r-Inosine is historically considered a universal base, and it is therefore widely used to create degenerate positions in a nucleotide chain. However, Inosine is structurally a guanosine lacking its 2-amino group. Inosine has been shown to bind preferentially to dC and dA, and less strongly to dT and dG. Typically, Inosine is used at the third position of a codon, so to create “degenerate” PCR primers and probes that will anneal to degenerate target DNA sequences. However, as written above, Inosine binds preferentially to dC and dA, especially when it is placed at the third position of a codon. Therefore, it is advisable to mix Inosine-primers with non-Inosine primers, so to ensure sufficient diversity in the PCR products. The base Inosine in RNA has been recognized to be essential for protein translation.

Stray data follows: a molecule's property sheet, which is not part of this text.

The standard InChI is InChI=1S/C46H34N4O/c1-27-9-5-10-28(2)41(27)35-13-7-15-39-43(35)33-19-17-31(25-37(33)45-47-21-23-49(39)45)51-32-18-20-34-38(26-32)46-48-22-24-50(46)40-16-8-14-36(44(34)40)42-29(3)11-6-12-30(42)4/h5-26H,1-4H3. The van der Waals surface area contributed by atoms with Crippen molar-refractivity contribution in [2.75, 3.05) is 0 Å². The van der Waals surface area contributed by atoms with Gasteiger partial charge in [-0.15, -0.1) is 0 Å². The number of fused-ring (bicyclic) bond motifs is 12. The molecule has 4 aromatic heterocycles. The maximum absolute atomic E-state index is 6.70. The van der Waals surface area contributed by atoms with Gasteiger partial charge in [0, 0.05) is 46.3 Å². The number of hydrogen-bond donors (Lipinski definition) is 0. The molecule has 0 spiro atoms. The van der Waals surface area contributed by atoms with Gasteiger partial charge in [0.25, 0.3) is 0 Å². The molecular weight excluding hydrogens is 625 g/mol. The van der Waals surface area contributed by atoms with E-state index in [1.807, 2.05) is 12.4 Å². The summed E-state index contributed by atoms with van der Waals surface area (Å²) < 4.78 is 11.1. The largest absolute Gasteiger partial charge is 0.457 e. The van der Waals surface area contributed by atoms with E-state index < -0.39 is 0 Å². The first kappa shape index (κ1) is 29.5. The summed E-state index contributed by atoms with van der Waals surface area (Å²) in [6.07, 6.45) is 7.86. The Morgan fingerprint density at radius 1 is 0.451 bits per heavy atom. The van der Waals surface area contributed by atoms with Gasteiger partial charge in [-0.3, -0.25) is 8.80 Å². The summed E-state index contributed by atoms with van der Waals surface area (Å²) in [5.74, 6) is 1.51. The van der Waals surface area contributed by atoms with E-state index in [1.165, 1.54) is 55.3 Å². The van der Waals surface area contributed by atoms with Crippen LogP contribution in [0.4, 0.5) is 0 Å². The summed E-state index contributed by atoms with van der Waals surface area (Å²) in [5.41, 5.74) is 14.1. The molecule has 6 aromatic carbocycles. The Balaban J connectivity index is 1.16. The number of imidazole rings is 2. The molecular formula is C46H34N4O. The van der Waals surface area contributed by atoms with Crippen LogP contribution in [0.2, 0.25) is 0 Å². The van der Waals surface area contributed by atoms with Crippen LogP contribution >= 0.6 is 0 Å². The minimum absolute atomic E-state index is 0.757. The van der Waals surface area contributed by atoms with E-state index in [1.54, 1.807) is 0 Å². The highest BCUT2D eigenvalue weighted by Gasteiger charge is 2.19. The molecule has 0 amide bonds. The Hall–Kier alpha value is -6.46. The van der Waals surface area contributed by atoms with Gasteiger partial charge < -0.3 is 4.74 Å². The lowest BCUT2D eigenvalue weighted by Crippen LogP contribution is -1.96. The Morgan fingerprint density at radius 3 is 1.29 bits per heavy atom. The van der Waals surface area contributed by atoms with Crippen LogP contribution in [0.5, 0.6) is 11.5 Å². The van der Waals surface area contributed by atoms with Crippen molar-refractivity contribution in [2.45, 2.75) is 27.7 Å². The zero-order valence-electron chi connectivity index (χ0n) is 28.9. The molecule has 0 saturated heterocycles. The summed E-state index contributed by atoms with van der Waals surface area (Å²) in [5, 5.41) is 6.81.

ModifiedBasis r inosine

Metabion offers r-Inosine in its RNA portfolio. Click here

MW 330.19 g/mol
Extinction coefficient (260 nm) 7.5 mM-1cm-1


F.H. Martin, M.M. Castro, F. Aboul-ela, I. Tinoco Jr. Base pairing involving deoxyinosine: implications for probe design. Nucleic Acids Res. 13, 1985, 8927–8938.

I. Alseth, B. Dalhus, M. Bjørås. Inosine in DNA and RNA. Curr. Op. Gen.& Dev. 26, 2014, 116-123.

E. Ben-Dov, O.H. Shapiro, N. Siboni, A. Kushmaro. Advantage of Using Inosine at the 3’ Termini of 16S rRNA Gene Universal Primers for the Study of Microbial Diversity. Appl. Environ. Microb. (2006), 72: 6902-6906.

A.A. Su, L. Randau. A-to-I and C-to-U editing within transfer RNAs. Biochemistry (Mosc). 76, 2011, 932–937

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